Amazing set of speakers at the plenary this morning at PDF.
Doug Rushkoff, the author of Open Source Democracy, opened the session. He gave a passionate denunciation of the oxymoron of putting the ideas of “personal” and “democracy” together. Going back to the origins of the notion of the individual in the Renaissance, Rushkoff explained that the rights of the individual reduce a sense of community and inevitably to more centralized, and powerful, government.
This was reinforced in the last century era of top-down media that mythologized the idea that people as individuals are powerful and that they don’t need one another to collaborate to solve problems. We gave problem-solving away to others — elected officials, broadcasters, corporations — in this model.
The apex of this model is the idea of “branding.” In Rushkoff’s words, “The brand doesn’t want us engaged with one another , it wants us engaged with it.” Hmmm, fightin’ words for Millennials who are very engaged with and confident in the social responsibility of various brands.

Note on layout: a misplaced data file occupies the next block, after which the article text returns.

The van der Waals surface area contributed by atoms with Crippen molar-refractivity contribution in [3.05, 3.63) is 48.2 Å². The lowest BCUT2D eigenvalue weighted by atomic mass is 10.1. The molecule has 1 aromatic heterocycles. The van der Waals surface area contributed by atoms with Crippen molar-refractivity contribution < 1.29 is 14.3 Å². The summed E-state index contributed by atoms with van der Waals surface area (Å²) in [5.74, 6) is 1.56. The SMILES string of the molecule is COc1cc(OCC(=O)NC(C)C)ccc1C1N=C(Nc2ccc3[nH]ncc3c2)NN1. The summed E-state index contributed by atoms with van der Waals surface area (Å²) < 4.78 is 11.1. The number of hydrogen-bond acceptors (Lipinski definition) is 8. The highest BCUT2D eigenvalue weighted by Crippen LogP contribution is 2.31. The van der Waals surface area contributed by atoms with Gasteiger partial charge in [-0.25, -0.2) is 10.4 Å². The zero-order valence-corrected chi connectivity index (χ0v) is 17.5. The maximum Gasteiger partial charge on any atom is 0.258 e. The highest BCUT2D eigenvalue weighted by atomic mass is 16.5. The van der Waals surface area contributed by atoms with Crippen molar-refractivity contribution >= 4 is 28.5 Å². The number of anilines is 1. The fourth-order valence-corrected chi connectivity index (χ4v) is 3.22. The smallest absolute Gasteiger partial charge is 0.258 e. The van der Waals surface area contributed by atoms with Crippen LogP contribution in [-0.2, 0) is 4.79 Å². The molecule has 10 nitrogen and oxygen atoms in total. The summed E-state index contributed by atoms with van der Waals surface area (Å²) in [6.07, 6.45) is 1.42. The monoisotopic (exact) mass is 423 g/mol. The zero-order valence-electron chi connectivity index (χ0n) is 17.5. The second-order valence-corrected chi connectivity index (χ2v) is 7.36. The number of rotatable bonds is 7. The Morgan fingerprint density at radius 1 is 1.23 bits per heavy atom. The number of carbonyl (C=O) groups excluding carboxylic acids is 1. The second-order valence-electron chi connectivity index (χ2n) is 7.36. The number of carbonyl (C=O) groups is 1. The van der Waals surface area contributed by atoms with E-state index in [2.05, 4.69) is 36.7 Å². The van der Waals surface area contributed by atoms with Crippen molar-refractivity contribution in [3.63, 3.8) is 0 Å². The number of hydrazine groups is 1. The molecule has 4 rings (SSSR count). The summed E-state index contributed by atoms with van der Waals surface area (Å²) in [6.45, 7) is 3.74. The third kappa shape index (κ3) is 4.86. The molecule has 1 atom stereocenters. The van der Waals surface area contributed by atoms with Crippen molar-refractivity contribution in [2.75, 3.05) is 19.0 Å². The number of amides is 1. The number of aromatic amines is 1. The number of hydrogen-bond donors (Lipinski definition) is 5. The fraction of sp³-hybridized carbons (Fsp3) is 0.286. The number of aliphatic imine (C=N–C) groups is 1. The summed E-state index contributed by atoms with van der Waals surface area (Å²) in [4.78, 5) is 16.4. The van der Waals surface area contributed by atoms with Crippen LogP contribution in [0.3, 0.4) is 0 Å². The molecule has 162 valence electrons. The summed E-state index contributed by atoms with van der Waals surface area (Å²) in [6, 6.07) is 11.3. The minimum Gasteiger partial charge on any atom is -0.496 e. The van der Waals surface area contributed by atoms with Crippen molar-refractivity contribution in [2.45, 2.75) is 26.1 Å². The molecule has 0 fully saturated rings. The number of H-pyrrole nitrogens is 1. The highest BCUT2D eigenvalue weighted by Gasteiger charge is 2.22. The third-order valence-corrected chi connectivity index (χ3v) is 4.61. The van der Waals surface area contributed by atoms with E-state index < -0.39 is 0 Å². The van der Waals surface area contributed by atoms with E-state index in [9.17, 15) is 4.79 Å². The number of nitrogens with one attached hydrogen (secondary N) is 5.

Rushkoff wasn’t totally negative, and said that new social media can create the conditions by which we can finally do things for one another in local, place-based communities.
The next speaker was Morley Winegrad, the author of Millennial Makeover: MySpace, YouTube and the Future of American Politics. He gave a great overview of the demographics of Millennials and their idealism which we here at Social Citizens know well.
Where we diverged was that Morley is very optimistic about Millennial participation in government and public policy beyond voting. His belief is rooted in a historical perspective of civic change generations like the Greatest Generation, the Civil War generation that preceded them. I’m not as optimistic based on the data that informed the Social Citizens paper. Worth another conversation.
Finally, Larry Lessig, professor at Stanford Law School, presented. If you’ve never seen Larry present, it’s a must-see — like the Grand Canyon or the Taj Mahal. He gave a very persuasive presentation on the history of corruption in the U.S. government and the grave threats to us now. I don’t have a video link for his presentation this morning, but you can see the way he presents here.